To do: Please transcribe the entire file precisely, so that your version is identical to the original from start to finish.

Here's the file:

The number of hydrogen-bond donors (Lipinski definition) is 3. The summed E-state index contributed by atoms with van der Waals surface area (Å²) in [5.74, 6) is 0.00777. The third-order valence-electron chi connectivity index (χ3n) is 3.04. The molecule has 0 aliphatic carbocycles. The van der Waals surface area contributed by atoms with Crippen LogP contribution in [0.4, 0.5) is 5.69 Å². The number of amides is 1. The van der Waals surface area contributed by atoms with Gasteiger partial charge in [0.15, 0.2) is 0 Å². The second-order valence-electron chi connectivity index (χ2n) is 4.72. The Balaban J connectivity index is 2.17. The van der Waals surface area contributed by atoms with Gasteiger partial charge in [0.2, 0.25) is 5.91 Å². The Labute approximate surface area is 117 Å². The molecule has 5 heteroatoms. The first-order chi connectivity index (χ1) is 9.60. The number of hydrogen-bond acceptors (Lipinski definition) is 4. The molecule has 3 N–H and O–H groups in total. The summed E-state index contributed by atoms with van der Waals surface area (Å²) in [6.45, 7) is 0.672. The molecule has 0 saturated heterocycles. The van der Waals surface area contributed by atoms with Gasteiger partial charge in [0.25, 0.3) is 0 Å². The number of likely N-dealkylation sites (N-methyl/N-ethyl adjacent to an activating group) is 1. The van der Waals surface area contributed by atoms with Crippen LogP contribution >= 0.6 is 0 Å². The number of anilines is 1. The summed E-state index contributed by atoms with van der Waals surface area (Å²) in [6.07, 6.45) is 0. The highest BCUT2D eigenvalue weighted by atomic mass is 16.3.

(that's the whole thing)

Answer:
The number of hydrogen-bond donors (Lipinski definition) is 3. The summed E-state index contributed by atoms with van der Waals surface area (Å²) in [5.74, 6) is 0.00777. The third-order valence-electron chi connectivity index (χ3n) is 3.04. The molecule has 0 aliphatic carbocycles. The van der Waals surface area contributed by atoms with Crippen LogP contribution in [0.4, 0.5) is 5.69 Å². The number of amides is 1. The van der Waals surface area contributed by atoms with Gasteiger partial charge in [0.15, 0.2) is 0 Å². The second-order valence-electron chi connectivity index (χ2n) is 4.72. The Balaban J connectivity index is 2.17. The van der Waals surface area contributed by atoms with Gasteiger partial charge in [0.2, 0.25) is 5.91 Å². The Labute approximate surface area is 117 Å². The molecule has 5 heteroatoms. The first-order chi connectivity index (χ1) is 9.60. The number of hydrogen-bond acceptors (Lipinski definition) is 4. The molecule has 3 N–H and O–H groups in total. The summed E-state index contributed by atoms with van der Waals surface area (Å²) in [6.45, 7) is 0.672. The molecule has 0 saturated heterocycles. The van der Waals surface area contributed by atoms with Gasteiger partial charge in [0.25, 0.3) is 0 Å². The number of likely N-dealkylation sites (N-methyl/N-ethyl adjacent to an activating group) is 1. The van der Waals surface area contributed by atoms with Crippen LogP contribution >= 0.6 is 0 Å². The number of anilines is 1. The summed E-state index contributed by atoms with van der Waals surface area (Å²) in [6.07, 6.45) is 0. The highest BCUT2D eigenvalue weighted by atomic mass is 16.3.